When ZERO ACTION is the best action

Do I really need to make a decision or can I let this one go?

If you are in a leadership role, you get really good at making decisions. It’s part of your job. And by default it becomes part of your identity and ego!

After reading what was a life changing book about our relationship with our own thoughts, I realised that I didn’t need to make or intervene in as many decisions as I thought I previously needed to. What would happen if I didn’t? Would the situation be better or worse off?

When someone comes into a role, or a consultant/agency starts working with a business, we think our role is to make or help make decisions. That’s why we’re there. What I have come to realise is that every situation is different and some of them call for no decision to be made.

This doesn’t mean nothing gets done. What I am asking though, if we can separate ourselves from our ego’s need to make a decision, then what would it look like?

I see this time and time again in marketing. A new brand or marketing manager comes on board and they think it’s their job to change the packaging or refresh the brand, or build a new website… and yes they may be completely right in taking this decision, but my question is who are we making the decision for?

Is it to feel good about our contribution or because it presents a viable business opportunity and/or a means of cultivating long term brand value?

Two weeks ago Coca-Cola announced a name change from Coca-Cola No Sugar to Coca-Cola Zero Sugar. Ummmm… when did they change it from Coke Zero? Apparently in 2017, they dropped Coke Zero and went with Coca-Cola No Sugar (off the back of the global strategy and a new formula).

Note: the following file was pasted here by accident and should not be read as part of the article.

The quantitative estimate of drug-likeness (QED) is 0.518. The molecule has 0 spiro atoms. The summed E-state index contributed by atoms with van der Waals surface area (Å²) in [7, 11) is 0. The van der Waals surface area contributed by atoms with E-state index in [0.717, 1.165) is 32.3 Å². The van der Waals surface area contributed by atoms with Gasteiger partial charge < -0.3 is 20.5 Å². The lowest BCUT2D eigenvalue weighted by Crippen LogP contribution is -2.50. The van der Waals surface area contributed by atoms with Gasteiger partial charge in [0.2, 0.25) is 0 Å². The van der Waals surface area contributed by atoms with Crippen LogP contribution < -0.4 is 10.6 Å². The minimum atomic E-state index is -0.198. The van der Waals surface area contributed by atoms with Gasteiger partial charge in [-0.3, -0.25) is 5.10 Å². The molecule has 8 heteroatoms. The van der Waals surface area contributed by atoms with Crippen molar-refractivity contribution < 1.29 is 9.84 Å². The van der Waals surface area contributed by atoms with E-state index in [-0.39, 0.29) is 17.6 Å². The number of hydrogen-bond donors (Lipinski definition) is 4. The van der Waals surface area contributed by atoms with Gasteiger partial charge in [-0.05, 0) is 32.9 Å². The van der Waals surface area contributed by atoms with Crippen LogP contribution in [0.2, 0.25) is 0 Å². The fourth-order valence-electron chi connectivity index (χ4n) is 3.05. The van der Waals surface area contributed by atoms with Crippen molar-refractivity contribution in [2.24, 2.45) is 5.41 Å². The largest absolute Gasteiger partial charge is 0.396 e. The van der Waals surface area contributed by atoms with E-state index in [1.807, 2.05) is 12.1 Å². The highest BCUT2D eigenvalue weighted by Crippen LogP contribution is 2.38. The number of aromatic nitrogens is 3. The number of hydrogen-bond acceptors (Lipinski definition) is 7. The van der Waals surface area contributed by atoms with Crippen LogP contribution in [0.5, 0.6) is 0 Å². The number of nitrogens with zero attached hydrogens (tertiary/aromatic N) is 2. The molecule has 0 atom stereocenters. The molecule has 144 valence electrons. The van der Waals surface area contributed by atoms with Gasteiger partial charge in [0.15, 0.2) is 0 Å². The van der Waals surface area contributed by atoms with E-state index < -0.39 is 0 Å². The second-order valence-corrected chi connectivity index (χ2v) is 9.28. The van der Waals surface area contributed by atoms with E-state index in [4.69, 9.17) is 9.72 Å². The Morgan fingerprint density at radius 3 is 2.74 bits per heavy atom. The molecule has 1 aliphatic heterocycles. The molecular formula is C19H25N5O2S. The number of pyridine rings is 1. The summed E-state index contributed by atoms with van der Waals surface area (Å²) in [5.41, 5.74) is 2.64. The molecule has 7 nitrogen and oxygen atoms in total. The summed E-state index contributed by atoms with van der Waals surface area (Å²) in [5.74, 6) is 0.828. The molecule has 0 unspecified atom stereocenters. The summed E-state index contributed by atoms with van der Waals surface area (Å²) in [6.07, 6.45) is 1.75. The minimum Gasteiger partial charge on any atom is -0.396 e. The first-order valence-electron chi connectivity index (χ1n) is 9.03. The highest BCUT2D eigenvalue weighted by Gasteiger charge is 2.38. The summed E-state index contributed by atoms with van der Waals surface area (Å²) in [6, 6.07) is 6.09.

Despite the global push at the time, Alison Watkins (CCA chief executive), said “the transition to No Sugar was a “work in progress” because Australian consumers, more than any in the world, had taken Zero to their hearts.”

So why change it?!! As marketers we know what a prized opportunity to have our brand find itself in people’s hearts. It takes a lot of smarts and nurturing.

Hindsight is a beautiful thing, but could this be a case of being so focused on a singular decision that they missed the bigger picture?

So now we find ourselves in boardroom reflection mode, if we are humble enough, we would be asking questions like:

– Did we need to make this decision or not?

– What would it have looked like if we didn’t make the change?

– Why did we allow global to override at the risk of the Australian consumer?

– How were we so confident in asking our customers to break-up with Zero?

– Why would they trust us with their heart again?

Too many times we are so focused on making a decision, making it happen, that we forget to ask what happens if we don’t do anything?

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